Frieda explains why she ended up in Scotland as a domestic servant. She tells the interviewers that she had intended to study languages but the Nazis ended her hopes of an education.
INT: So what age were you when… You said you were 18 when you came here. How did you leave Germany?
FL: Because of Hitler.
INT: But how did you, did you go on one of the…Because you would have been too old for the Kindertransport train. Did you come…?
FL: No I wasn’t… I wasn’t young enough for that. I was 18. I came to domestic service.
INT: Did you get a Visa?
FL: I had a… Yes you got a Visa to come over.
INT: Who helped you get the Visa?
FL: Do you know, I can’t remember now …who got it. I think it was the Jewish Refugee… What do you call it? Association.
INT: Yes, yes.
INT: And did you come to England first or did you come straight to Scotland?
FL: I came to Edinburgh.
INT: Oh right.
INT: How did you come?
FL: Oh do you know I can’t remember now.
INT: On a train do you think?
FL: Boat, by boat.
INT: A boat.
FL: I came from Hamburg to Leith.
INT: Hamburg to Leith?
FL: Uh huh that’s how and Leith is near Edinburgh isn’t it?
INT: That’s right, that’s right.
INT: That must have been quite a journey I think.
FL: It was right enough and I was sick I remember, quite seasick at the time.
INT: And was there anyone on the boat that you got friendly with?
FL: No, I don’t think so. I can’t remember now. I think I did, I think I got friendly with Gitta. She was a refugee herself. I can’t remember now.
INT: So when you came to Edinburgh, to Leith…
FL: Gitta Frei. Did you ever hear of her?
FL: Frei. F-r-e-i.
INT: Gitta Frei? No, who was she?
FL: She was a Jewish girl too.
INT: And did she come to Edinburgh?
FL: She came to Edinburgh. She came on the boat with me and right enough we were friends after it, because she went into domestic service and so did I.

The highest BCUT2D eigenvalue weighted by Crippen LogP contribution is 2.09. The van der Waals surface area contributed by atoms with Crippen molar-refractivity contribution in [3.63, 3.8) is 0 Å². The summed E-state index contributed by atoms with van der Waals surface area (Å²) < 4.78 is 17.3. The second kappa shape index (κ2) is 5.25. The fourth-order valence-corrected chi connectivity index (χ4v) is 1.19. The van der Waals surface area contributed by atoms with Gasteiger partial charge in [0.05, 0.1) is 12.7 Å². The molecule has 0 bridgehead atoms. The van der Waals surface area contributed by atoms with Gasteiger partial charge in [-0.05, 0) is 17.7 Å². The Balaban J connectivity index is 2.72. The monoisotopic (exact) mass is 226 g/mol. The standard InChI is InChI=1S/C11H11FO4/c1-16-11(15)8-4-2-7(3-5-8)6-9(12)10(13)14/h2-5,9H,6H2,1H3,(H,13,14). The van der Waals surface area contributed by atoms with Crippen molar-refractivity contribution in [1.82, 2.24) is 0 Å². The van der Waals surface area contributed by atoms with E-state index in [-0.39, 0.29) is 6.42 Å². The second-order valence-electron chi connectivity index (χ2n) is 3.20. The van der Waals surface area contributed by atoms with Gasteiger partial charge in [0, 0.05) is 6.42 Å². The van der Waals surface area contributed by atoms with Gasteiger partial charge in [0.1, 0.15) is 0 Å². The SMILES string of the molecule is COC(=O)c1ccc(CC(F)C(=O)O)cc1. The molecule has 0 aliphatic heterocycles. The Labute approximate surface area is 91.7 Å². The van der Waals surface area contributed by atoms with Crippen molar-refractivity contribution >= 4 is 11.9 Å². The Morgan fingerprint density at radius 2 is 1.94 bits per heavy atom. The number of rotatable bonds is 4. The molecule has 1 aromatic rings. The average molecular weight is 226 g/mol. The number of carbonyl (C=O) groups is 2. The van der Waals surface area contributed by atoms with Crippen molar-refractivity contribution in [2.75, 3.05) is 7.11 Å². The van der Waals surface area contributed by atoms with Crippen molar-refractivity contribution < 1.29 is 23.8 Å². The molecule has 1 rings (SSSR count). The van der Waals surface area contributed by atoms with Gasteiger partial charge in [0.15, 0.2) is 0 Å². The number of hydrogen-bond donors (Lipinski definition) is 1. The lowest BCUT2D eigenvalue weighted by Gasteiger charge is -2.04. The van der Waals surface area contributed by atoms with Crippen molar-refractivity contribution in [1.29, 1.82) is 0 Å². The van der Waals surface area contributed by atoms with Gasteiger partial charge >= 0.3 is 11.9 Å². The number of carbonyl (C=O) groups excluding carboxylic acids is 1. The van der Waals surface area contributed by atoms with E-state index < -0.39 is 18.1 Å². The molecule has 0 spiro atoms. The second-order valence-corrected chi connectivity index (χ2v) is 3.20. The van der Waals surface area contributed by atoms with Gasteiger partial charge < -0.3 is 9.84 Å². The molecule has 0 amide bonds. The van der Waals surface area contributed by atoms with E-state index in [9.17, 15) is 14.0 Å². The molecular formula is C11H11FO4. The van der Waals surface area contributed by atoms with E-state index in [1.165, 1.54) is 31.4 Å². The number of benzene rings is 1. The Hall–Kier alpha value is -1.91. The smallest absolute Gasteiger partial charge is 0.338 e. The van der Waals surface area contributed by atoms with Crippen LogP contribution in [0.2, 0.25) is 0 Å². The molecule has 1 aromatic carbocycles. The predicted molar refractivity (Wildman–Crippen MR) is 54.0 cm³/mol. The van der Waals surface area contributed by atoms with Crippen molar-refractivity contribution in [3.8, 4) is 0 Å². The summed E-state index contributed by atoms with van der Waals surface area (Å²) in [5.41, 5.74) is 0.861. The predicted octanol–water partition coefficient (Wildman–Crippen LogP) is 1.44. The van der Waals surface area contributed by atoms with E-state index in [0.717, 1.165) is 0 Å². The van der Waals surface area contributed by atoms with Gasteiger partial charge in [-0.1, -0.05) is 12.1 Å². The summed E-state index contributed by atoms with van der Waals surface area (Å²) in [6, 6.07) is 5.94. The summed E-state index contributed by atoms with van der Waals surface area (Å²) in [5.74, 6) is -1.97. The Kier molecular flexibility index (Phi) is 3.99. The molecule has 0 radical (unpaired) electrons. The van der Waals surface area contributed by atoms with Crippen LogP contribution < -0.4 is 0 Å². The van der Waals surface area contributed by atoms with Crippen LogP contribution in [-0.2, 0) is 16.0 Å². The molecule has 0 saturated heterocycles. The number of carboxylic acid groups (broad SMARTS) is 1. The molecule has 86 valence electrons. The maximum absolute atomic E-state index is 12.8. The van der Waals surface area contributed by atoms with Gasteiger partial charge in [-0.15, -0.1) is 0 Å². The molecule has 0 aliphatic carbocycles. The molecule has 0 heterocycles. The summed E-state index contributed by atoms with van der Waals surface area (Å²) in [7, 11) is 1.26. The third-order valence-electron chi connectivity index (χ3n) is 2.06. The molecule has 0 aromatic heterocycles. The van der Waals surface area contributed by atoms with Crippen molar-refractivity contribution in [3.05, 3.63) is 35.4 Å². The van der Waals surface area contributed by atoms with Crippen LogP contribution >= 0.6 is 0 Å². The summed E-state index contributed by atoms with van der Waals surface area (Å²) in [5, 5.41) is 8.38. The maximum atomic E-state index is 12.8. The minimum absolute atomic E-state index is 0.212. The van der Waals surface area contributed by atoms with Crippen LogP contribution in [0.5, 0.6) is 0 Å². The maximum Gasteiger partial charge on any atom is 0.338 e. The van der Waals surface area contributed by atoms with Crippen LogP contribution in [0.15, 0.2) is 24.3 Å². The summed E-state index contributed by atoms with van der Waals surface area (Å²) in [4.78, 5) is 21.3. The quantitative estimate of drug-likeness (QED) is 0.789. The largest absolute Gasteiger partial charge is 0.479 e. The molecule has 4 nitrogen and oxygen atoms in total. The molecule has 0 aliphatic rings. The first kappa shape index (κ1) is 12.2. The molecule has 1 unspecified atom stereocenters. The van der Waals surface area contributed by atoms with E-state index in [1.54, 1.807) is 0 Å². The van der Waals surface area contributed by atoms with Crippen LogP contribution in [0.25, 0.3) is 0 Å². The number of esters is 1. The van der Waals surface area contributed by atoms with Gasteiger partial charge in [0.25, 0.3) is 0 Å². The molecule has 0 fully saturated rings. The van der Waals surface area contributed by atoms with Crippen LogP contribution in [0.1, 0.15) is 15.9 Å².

INT: And what, how did you, how did you find a house to go to, to be a domestic worker?
INT: The Quakers. And they were very much involved in helping young people to come over.
FL: They were very nice to me. Nice people.
INT: So before you left, you were 18.
INT: And you weren’t going to school because you weren’t able to go to school but what were you doing? How were you earning a living in Germany before you left?
FL: I can’t remember now.
INT: Do you think you were… Because you’ve obviously got a talent for jewellery making so I just wondered whether you did…?
INT: So when you came over when you were 18, did you know any English before you came?
INT: Gosh how did you?…That must have been quite difficult.
FL: I had learned some French. I went to grammar school in Crailsheim, passed my exam but I wasn’t allowed to finish my education, being Jewish. And I think the French helped because there are certain French words are English, you know. I really was not bad at languages and I think that’s what I would have gone for if I had been allowed to finish my education.
INT: So you wouldn’t have stayed on the farm?
INT: And you wouldn’t have been a baker?
FL: No. No, no. I went to grammar school. I passed, in Crailsheim. Passed my exam and then because of the Nazis I only had two years education and then I was thrown out of school.
INT: And were… Your brother as well, did he have to leave as well?
INT: Your younger brother, your brother, did he have to leave as well?
INT: Two brothers.
INT: Oh two brothers.
FL: They were killed in the camp.
INT: Were they older than you?
FL: Never saw them again. They disappeared. And my mother and my father was the same. Really, in a way, it’s been quite a tragic life. And then when I met anyone and they said they loved me I was quite taken in, and I was taken in.
FL: I didn’t mix with Jewish people at the time because where I lived at the time it…
INT: There weren’t any.
FL: I don’t know how it all came about.